The word gastropub no longer guarantees that the boozer in question will have a strong line of good beers, a relaxing environment in which to enjoy the delicious and fairly priced food. This is place that should cost less than the white tablecloth crew but a more than the ‘fry the lot’ standardised brewery pub.
More and more we see the so-called ‘gastro’ charging full-on restaurant prices coupled with a lacklustre booze list in an environment that is neither pub nor dining room. Pimping the menu seems like a good answer to a pub in a bad economic situation. Rebrand yourself as a gastro pub, crank up the food prices with an identikit menu, put jugs of Bloody Mary on the bar on a Sunday and hope the more affluent buggy brigade fill you to the rafters every weekend. But is it a pub? Is it a restaurant with ale on tap and a pubby vibe? What is going on? Sadly there are so many schizophrenic restopubs out there the outlook is often bleak.
I went to a restopub last week where the ‘business development manager’ had pompously told me that:
‘[he] came in got rid of all the old shit, changed the menu completely retrained the staff, redesigned the kitchen and just concentrated on simple, well sourced ingredients served with out messing them about’ and was ‘just trying to keep things honest’.
After I had puked my bland lamb cutlets all over his natty brown brogues, I remembered that I had actually been in there a year before and it seemed what he was telling me was the opposite of what had happened. It had been a charming local boozer that made lovely food that cost between ten and fourteen quid a main not the £16 plus; provenance justified ‘well hung’ hunk of meat served on a piece of reclaimed driftwood nor the Brakes Bro’s out the freezer into the fryer fayre.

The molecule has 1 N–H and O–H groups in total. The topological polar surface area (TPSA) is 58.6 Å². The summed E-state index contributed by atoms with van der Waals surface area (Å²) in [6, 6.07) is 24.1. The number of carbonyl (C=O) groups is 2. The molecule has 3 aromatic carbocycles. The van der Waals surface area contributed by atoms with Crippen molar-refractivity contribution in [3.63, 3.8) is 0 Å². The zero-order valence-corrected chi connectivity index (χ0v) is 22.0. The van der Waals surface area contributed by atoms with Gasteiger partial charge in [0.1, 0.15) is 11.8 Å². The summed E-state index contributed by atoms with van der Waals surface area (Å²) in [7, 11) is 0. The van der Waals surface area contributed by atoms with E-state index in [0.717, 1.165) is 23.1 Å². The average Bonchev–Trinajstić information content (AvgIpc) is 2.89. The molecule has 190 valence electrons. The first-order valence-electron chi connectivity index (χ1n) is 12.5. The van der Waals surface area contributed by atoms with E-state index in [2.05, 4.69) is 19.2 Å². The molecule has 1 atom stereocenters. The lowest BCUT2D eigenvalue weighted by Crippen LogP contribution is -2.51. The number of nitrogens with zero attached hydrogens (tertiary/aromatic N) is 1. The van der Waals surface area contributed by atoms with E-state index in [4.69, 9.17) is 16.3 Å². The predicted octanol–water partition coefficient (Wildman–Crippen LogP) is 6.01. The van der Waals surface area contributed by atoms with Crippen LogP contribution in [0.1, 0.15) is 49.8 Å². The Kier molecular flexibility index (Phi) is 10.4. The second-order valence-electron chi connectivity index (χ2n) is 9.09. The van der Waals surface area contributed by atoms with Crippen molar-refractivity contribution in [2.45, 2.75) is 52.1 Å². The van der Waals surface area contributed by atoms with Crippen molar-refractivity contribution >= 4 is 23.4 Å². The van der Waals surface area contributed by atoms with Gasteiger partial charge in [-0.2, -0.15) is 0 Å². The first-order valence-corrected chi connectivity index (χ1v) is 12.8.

One proper gastro pub that is getting it totally right is the Coach and Horses in Farringdon. The lack of gloss and pretence at the Coach and Horses makes it seem like boozer that has remained unchanged for years, certainly before the dawn of the gastropub. This place really gets a bulls eye every time; its cosy but big enough to be private and you feel like it’s a pub with really good food, this is definitely a gastropub.
Genial owner Giles explains that ‘he wants food to be fun, not sculpture on a plate, nothing silly, just fun’. Every few week they get in half a pig, butcher it, brine it, smoke it, hang it, press it, and slice it into something that you can really relish. Scotch eggs, that have been dubbed the best in London, sit along side pints of prawns, duck hearts, charcuterie platters (all home cured), perfectly cooked whole quails, and interesting cheeses intended to be mixed and matched. Ranging between £2-6 a plate you can get a bite for under a tenner or you can have a proper slap-up for more.
This is a proper pub with proper pints and wicked food that had been made great by care and attention and I’m going back… a lot!
The Coach & Horses
26-28 Ray Street